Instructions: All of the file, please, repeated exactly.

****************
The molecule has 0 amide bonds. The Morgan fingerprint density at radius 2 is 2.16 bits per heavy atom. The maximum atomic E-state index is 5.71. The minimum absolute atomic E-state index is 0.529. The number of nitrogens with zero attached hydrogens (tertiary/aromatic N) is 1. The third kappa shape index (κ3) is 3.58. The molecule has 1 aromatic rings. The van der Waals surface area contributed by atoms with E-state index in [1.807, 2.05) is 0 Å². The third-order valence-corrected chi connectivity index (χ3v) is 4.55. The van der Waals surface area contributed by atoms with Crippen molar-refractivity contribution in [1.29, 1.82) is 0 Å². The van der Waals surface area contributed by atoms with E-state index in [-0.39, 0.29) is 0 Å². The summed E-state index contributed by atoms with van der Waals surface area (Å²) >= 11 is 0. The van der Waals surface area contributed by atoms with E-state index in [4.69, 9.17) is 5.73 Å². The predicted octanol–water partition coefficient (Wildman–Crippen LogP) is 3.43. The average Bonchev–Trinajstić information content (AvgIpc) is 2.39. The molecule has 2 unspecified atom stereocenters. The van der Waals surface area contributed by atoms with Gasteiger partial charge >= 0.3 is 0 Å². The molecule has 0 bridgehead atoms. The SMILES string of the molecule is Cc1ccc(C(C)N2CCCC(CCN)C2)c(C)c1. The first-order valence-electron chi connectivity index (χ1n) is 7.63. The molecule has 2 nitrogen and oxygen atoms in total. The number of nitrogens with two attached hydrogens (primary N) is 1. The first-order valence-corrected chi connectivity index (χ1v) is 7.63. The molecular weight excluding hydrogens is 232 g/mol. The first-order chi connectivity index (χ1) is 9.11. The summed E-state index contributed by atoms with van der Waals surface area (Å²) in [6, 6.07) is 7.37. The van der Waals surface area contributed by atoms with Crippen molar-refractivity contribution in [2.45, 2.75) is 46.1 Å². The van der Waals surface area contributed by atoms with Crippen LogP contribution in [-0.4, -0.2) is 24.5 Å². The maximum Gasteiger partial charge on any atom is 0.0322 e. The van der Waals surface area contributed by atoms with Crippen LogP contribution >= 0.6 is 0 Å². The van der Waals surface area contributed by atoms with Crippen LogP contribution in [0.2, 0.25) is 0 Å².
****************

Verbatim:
The molecule has 0 amide bonds. The Morgan fingerprint density at radius 2 is 2.16 bits per heavy atom. The maximum atomic E-state index is 5.71. The minimum absolute atomic E-state index is 0.529. The number of nitrogens with zero attached hydrogens (tertiary/aromatic N) is 1. The third kappa shape index (κ3) is 3.58. The molecule has 1 aromatic rings. The van der Waals surface area contributed by atoms with E-state index in [1.807, 2.05) is 0 Å². The third-order valence-corrected chi connectivity index (χ3v) is 4.55. The van der Waals surface area contributed by atoms with Crippen molar-refractivity contribution in [1.29, 1.82) is 0 Å². The van der Waals surface area contributed by atoms with E-state index in [-0.39, 0.29) is 0 Å². The summed E-state index contributed by atoms with van der Waals surface area (Å²) >= 11 is 0. The van der Waals surface area contributed by atoms with E-state index in [4.69, 9.17) is 5.73 Å². The predicted octanol–water partition coefficient (Wildman–Crippen LogP) is 3.43. The average Bonchev–Trinajstić information content (AvgIpc) is 2.39. The molecule has 2 unspecified atom stereocenters. The van der Waals surface area contributed by atoms with Gasteiger partial charge >= 0.3 is 0 Å². The molecule has 0 bridgehead atoms. The SMILES string of the molecule is Cc1ccc(C(C)N2CCCC(CCN)C2)c(C)c1. The first-order valence-electron chi connectivity index (χ1n) is 7.63. The molecule has 2 nitrogen and oxygen atoms in total. The number of nitrogens with two attached hydrogens (primary N) is 1. The first-order valence-corrected chi connectivity index (χ1v) is 7.63. The molecular weight excluding hydrogens is 232 g/mol. The first-order chi connectivity index (χ1) is 9.11. The summed E-state index contributed by atoms with van der Waals surface area (Å²) in [6, 6.07) is 7.37. The van der Waals surface area contributed by atoms with Crippen molar-refractivity contribution in [2.45, 2.75) is 46.1 Å². The van der Waals surface area contributed by atoms with Crippen LogP contribution in [-0.4, -0.2) is 24.5 Å². The maximum Gasteiger partial charge on any atom is 0.0322 e. The van der Waals surface area contributed by atoms with Crippen LogP contribution >= 0.6 is 0 Å². The van der Waals surface area contributed by atoms with Crippen LogP contribution in [0.2, 0.25) is 0 Å².